I drive a lot and am no stranger to road trips, so I drive past a lot of highway patrol and police manning speed traps, hiding in turnouts with their radar guns, and driving in the opposite direction with their speed sensing gear on high. I’m not much of a speeder, though, preferring to keep the money in my wallet rather than pay high fines. But road trip. Yeah, When you’ve got 100 miles of empty highway ahead of you, those speed limits can seem awful daft and limiting 🙂
So when Escort, one of the biggest names in radar detectors, sent me one of their top-of-the-line Passport Max2 units, I knew just the road trip to test it on, a journey from Denver, Colorado to Missoula, Montana and back, all in seven days. That’s about 900 miles each way, with long stretches through Wyoming and Montana that are perfect for an autonomous vehicle: no turns, no cars, no off ramps. Just road.
And cops hiding over the next rise, hoping to earn their pay by tagging people who are exceeding the speed limit!
Right from the unboxing, I was impressed with the Max2, with its compact size and excellent fit and finish. It’s the best radar detector I’ve ever used, actually, even including a suction cup mount that actually has a level to make putting it on the windshield quite easy. It’s just a bit bigger than a deck of cards, at 3.2″ wide x 5.3″ long x 1.3″ high:
If you’re into specs and know radar detectors better than I do, you’ll appreciate that it works with all the following bands:
X-band 10.525 GHz ± 25 MHz
K-band 24.150 GHz ± 100 MHz
Ka-band 34.700 GHz ± 1300 MHz
Laser 904nm, 33 MHz Bandwidth
Most important to know is that K-band is the most popular, with about a 1/4-mile “clocking” range, Ka-band includes photo-radar, so the cops like it (they’ve got a photo of your car with the speed recorded in case you try to contest), laser is popular because it’s very fast to read (it can estimate your speed within 1/2 second) but has a max range of 1/5 mile, and, finally, X-band is the original detection frequency and has a range of 1/2 mile.
But X-band signals can also be generated by automatic door openers at supermarkets, garage door openers, and even microwave towers, which leads to “false hits”. The result is that any decent radar detector has all sorts of filters and smarts to analyze not just the signal but the location to filter out these false alarms.
So that’s the two dimensions of a radar detector: sensitivity combined with the smarts to shield you from too many false positives. And that’s where the Passport Max2 is a rock star. Part of this is because the Max2 hooks up through your smartphone with Escort Live, a crowdsourced radar detection database that lets you tap into other people’s experiences and identification of speed traps and more.
Here’s what the app displays on my iPhone when I’m in motion (yes, I’m going 84 in an 80 zone)
If you go to “dashboard” mode, the display’s even more interesting:
Almost makes me want to just glue my iPhone to the car’s dashboard and leave it on this display all the time.
Note: These are simulated screens, of course, because I’d never have been driving over the speed limit, right? 🙂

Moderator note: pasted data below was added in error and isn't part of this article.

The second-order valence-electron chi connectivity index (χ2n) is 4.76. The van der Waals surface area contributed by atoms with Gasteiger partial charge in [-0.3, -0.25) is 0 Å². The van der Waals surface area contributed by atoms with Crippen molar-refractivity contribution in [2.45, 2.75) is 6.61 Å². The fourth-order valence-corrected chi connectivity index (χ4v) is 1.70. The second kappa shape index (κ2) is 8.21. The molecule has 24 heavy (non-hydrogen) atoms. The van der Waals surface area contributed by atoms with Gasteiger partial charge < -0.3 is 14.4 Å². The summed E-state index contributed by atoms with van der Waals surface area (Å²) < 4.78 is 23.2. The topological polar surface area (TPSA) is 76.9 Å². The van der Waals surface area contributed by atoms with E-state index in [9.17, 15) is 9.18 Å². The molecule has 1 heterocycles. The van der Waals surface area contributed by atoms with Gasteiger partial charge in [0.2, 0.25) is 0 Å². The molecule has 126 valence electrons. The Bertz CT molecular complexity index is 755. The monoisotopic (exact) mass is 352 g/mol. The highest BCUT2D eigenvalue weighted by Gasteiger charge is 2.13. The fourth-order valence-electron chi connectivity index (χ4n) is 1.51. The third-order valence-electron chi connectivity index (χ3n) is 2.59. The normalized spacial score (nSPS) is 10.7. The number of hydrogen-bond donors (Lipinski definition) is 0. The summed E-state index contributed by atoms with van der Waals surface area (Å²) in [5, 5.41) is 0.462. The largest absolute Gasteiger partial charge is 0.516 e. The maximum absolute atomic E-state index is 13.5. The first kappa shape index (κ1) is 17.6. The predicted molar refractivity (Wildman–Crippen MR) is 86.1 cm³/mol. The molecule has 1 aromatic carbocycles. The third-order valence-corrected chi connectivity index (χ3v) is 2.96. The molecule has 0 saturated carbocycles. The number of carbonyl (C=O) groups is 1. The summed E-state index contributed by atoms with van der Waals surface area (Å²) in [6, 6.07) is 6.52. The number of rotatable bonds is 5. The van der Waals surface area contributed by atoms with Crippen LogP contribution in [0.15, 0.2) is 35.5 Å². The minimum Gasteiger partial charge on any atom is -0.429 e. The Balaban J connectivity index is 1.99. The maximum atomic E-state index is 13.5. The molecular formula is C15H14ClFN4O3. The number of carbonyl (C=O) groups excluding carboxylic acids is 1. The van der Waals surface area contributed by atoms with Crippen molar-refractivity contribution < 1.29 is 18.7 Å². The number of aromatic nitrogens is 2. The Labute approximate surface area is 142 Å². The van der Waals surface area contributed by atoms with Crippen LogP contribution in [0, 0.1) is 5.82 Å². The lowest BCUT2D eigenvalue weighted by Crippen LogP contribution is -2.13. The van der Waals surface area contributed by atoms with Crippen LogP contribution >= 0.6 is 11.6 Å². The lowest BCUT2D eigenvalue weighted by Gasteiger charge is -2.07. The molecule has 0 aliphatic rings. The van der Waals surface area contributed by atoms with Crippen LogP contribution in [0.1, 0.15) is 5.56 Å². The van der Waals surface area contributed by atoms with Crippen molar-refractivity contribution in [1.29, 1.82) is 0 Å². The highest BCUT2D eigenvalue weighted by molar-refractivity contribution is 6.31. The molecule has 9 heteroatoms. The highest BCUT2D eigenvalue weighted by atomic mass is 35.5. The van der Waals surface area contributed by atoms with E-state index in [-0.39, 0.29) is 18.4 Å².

Where it gets interesting is when the Max2 does detect a radar signal, suddenly popping up on the phone’s screen:
Ah, Ka band but not very strong at all — only one of seven bars shown. Still, worth slowing down to near the speed limit, at least, until past that trigger event. The Max2 detector also has audio feedback itself, a warning and voice “Ka band detected”, so you can ignore your phone and even not have a smartphone hooked up and still enjoy the benefits of the detector in your vehicle.
What most impressed me was that in any given hour of driving it would only detect 2-3 signals, and almost every single time I’d then find a cop either hiding under a bridge, in a turn-out, having pulled someone over, or driving towards me. It even occasionally warned me “known speed trap” because others had reported a location as such to the Escort Live service.
The only hiccup I found with this great unit on my drive was that the speed limit database wasn’t always in sync with the actual posted speed limit on some of the roads. You can see it in this photo, below, where the posted limit is 80, but the Max2 thinks it’s 75 (the left value on the display):
And yeah, I’m going 84 in an 80 zone for this photo. Simulated. Yeah, that’s it, simulated.
Another cool feature of the Passport Max2 is the smart “Combo Smartcord” USB plug that flashes when there’s a radar detected and even has a big MUTE button if it’s insistent and you’d like to shut it up:
All in all, this is my go-to radar detector for road trips and any other times when I worry about cops being zealous when I want to shave a few minutes — or more — off a drive by nudging above the posted limit. It’s expensive, but it’s really one of the very best radar detectors on the market, so for the price of two speeding tickets, you might just want to consider adding this to your arsenal before your next grand touring adventure.
Disclosure: Escort sent me a Passport Max2 for the purposes of this review.